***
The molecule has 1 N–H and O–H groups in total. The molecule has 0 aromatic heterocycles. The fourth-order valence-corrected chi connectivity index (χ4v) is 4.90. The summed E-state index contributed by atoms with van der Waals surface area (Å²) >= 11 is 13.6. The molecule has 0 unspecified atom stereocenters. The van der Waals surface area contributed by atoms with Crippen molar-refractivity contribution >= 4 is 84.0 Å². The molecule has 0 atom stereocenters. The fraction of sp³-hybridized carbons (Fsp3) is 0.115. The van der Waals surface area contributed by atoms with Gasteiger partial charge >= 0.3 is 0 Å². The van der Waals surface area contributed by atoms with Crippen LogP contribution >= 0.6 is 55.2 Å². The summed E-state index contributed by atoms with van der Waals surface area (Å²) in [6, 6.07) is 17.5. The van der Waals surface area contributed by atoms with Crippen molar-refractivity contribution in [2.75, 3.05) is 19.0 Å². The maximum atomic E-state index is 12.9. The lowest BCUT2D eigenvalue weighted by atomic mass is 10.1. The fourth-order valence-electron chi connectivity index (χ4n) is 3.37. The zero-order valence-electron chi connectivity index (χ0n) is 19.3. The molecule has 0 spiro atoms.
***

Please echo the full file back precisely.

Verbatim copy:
The molecule has 1 N–H and O–H groups in total. The molecule has 0 aromatic heterocycles. The fourth-order valence-corrected chi connectivity index (χ4v) is 4.90. The summed E-state index contributed by atoms with van der Waals surface area (Å²) >= 11 is 13.6. The molecule has 0 unspecified atom stereocenters. The van der Waals surface area contributed by atoms with Crippen molar-refractivity contribution >= 4 is 84.0 Å². The molecule has 0 atom stereocenters. The fraction of sp³-hybridized carbons (Fsp3) is 0.115. The van der Waals surface area contributed by atoms with Gasteiger partial charge >= 0.3 is 0 Å². The van der Waals surface area contributed by atoms with Crippen LogP contribution >= 0.6 is 55.2 Å². The summed E-state index contributed by atoms with van der Waals surface area (Å²) in [6, 6.07) is 17.5. The van der Waals surface area contributed by atoms with Crippen molar-refractivity contribution in [2.75, 3.05) is 19.0 Å². The maximum atomic E-state index is 12.9. The lowest BCUT2D eigenvalue weighted by atomic mass is 10.1. The fourth-order valence-electron chi connectivity index (χ4n) is 3.37. The zero-order valence-electron chi connectivity index (χ0n) is 19.3. The molecule has 0 spiro atoms.